A bipartisan report released Tuesday by the Senate investigative panel found that U.S. government officials had “exercised minimal oversight” of the risks posed by three Chinese telecom companies which have operated on American communications networks for nearly twenty years. The Trump administration took steps to limit the ability if Huawei and China Telecom to operate in the United States, but U.S. officials have failed to keep an adequate watch on three other Chinese government-controlled companies — China Unicom Americas, China Telecom Americas, and ComNet (USA).

  • Under Pressure, Britain Pushes Back on Huawei Dependence

    The Trump administration’s campaign to keep Chinese tech giant Huawei out of its allies’ 5G networks appears to be gaining ground in Britain. Earlier this year, the British government proposed to allow Chinese tech giant Huawei restricted access to the U.K. 5G infrastructure, but relentless U.S. pressure; mounting opposition from Conservative Party backbenchers; and China’s conduct during the coronavirus epidemic have pushed the government to change course. Now, British officials are trying to forge an alliance of 10 democracies to develop their own 5G technology and reduce dependence on the Chinese firm.

  • New Visa Restrictions Will Make U.S. Economic Downturn Worse

    The Trump administration is expected to set limits on a popular program — the Optional Practical Training (OPT) — which allows international students to work in the U.S. after graduation while remaining on their student visas. The administration says the aim is to help American graduates seeking jobs during the pandemic-fueled economic downturn. Economists, however, argue that immigrant rights enhance the lives and livelihoods of native-born workers in many ways.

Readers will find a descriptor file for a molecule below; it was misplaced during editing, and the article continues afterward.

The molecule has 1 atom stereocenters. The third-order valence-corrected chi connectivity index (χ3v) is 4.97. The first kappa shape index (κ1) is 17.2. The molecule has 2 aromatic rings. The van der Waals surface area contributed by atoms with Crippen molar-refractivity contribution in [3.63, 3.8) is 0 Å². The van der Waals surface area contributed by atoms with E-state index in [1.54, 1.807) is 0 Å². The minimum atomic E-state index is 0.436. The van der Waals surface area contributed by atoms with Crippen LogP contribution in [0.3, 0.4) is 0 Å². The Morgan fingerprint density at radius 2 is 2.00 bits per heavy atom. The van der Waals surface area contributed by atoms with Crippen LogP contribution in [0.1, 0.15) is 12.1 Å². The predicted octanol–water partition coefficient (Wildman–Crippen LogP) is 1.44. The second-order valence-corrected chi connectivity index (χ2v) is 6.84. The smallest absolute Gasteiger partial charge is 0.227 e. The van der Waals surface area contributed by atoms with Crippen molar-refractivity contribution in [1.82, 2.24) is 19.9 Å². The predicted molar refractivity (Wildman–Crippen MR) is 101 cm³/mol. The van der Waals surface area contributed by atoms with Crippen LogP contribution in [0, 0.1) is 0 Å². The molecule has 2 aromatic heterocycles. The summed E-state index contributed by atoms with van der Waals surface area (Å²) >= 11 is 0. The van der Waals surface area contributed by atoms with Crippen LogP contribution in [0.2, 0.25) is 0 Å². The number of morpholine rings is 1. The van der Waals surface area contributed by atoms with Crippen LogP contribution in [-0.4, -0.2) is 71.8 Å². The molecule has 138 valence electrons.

• “Prof. Lockdown” Neil Ferguson Admits Sweden Used Same Science as U.K.

    The scientist behind lockdown in the UK has admitted that Sweden has achieved roughly the same suppression of coronavirus without draconian restrictions. Henry Bodkin writes in The Telegraph that Neil Ferguson, who became known as “professor lockdown” after convincing Boris Johnson to radically curtail everyday freedoms, acknowledged that, despite relying on “quite similar science”, the Swedish authorities had “got a long way to the same effect” without a full lockdown.

  • Coronavirus Shutdowns: Economists Look for Better Answers

    As Covid-19 cases took off in New York in March, Gov. Andrew M. Cuomo imposed a lockdown of nonessential businesses to slow the spread of the coronavirus, calling it “the most drastic action we can take.” Eduardo Porter writes in the New York Times that now, researchers say more targeted approaches — in New York and elsewhere — might have protected public health with less economic pain.

  • “The Costs Are Too High”: The Scientist Who Wants Lockdown Lifted Faster

    It appears that most scientists still argue that now was not the time to lift the lockdown. Ian Sample writes in The Guardian that Sunetra Gupta, a professor of theoretical epidemiology at Oxford University, does not agree. She believes – somewhat controversially – that the lockdown should be lifted faster. In the rush to drive infections down, she fears the poorest have been brushed aside.

  • During Global Crises, Strategic Redundancy Can Prevent Collapse of Supply Chains

    When the novel coronavirus began spreading during the early months of 2020, it put kinks in multinational production chains — first in China and then around the globe. But it didn’t have to happen that way. Experts suggest companies use redundancy as a way to fortify their operations against unforeseeable events such as pandemics.

  • Coronavirus Crisis Accelerates March Towards Cashless Society

    The march towards a cashless society has gathered pace during the lockdown with analysts more confident than ever that the end is nigh for notes and coins, Harry Shukman writes in The Times.